Miami University has extended its confirmation deadline for incoming students to June 1 in response to challenges caused by the novel coronavirus pandemic and lower than average admission numbers, especially among international students.
Miami is expecting a smaller than average class of 2024, said Director of Admission Bethany Perkins, though it’s difficult to predict just how much smaller. Enrollment officers always use historical data to predict admission trends, but there is no such data that can accurately represent the circumstances of a pandemic — an unprecedented event for most living generations.
“All of our trends, all of our internal institutional history as well as external history can no longer be trusted,” Perkins said.
According to data obtained from Miami’s annually released Common Data Sets, in the past five years, applications and enrollments to Miami have remained steady overall, with admissions gradually increasing; the circumstances of the pandemic will almost certainly disrupt those trends.
With more confirmations coming in every day, Perkins wouldn’t say what the new overall rates would be, because they are changing so quickly.
However, one of the more pronounced downward trends in admissions and applications for the fall is concerning international students.
Aaron Bixler, senior associate director of international enrollment, said as of May 15, international student admissions were down 22 percent from where they were this time last year. Additionally, international student confirmations were down 48 percent. This is a more dramatic manifestation of an ongoing trend.
“Over the past couple of years, there has been a general downward trend in international applications and enrollments, but this year it is more pronounced,” Bixler said.
There are a number of factors that contribute to this trend, Bixler said, including the high cost of higher education in the United States, increased competition in other countries — especially Canada, Australia and the United Kingdom — and the current world geopolitical climate.
“Of course, this has all been accelerated and made more pronounced by the global pandemic,” Bixler said.
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The main concern the office of admissions has heard from potential first-year students is an uncertainty regarding whether on-campus classes will resume in the fall. Financial concerns due to the loss of jobs during the pandemic is another major factor.
For international students, there is the added problem of getting student visas in time for the fall semester while U.S. embassies and consulates are closed around the world. Students are also hesitant to commit to coming to a campus they haven’t been able to visit in person.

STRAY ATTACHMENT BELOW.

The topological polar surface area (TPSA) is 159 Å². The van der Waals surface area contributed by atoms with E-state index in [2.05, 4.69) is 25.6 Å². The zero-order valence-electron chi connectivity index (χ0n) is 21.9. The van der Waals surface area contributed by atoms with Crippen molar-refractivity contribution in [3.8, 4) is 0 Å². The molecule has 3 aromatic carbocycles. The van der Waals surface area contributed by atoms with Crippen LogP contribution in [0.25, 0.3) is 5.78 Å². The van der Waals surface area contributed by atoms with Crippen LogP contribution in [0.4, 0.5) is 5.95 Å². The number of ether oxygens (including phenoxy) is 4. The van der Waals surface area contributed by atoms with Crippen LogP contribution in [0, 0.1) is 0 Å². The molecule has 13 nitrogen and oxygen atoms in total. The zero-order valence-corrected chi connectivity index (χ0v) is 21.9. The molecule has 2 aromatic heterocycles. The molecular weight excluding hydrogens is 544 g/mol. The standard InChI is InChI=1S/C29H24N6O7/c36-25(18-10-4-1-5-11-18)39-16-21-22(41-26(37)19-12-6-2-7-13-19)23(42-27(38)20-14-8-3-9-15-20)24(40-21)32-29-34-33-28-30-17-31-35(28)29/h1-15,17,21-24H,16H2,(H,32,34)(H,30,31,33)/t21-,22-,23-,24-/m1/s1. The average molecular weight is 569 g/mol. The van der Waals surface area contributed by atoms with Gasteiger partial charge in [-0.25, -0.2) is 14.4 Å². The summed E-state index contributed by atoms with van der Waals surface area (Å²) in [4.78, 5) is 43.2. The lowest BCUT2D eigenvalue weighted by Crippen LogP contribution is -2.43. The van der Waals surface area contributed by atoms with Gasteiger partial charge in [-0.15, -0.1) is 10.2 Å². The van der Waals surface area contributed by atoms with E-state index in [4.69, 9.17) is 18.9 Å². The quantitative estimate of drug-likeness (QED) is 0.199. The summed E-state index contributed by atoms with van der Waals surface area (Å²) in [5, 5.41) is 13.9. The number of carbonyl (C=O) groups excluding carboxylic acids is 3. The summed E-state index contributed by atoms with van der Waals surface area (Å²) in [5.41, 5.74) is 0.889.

As of the end of the spring semester, administrators plan to be on campus in the fall, but nothing is certain. The confirmation deadline was pushed back from its original date of May 1 to give students more time to decide in this time of uncertainty. The university has tried to offset the lack of campus visits by offering virtual tours, which Perkins said have been positively received. More than 30 percent of current confirmed incoming students have never been to campus — twice the historical average.
If newly admitted international students are not able to make it to campus in the fall, Bixler said the university would work with them to provide a full schedule of online courses.
As for financial roadblocks, one major step the university took was to institute the Emergency Needs Fund, meant to help students attending both Oxford and regional campuses pay for necessities and educational expenses, as well as compensate for the loss of student employment. As of May 15, the fund had raised more than $580,000.
In addition to this, Perkins said the financial aid office is reviewing many cases affected by the circumstances of the pandemic.
Despite the hits to fall admission, some aspects of student population size remain unchanged. Enrollment in summer 2020 courses — many of which were already designed to be online — actually slightly exceeds the number of students who were enrolled for summer classes at this time last year, said Brent Shock, vice president of enrollment management and student success. Though summer registration halted abruptly in mid-March as Miami went online and quarantine orders went into effect across the country, it began rebounding in early April.
Additionally, retention of first-year students coming back for their second year remains steady so far, Shock said, though the university won’t have the official retention rate until mid-October.
Shock participated in the calling campaign administrators undertook earlier in the semester to check in individually with students and found that many students shared a common sentiment: they were eagerly hoping to return to campus in the fall. He attributes the steady rate of retention to this, at least in part.
“It would not have surprised me to see an uptick in people withdrawing, but we didn’t see that at all,” Shock said. “I’m anxious to get back to campus myself. So, you know, I think that a lot of students are feeling that same way and that they are looking forward to getting back to campus in the fall.”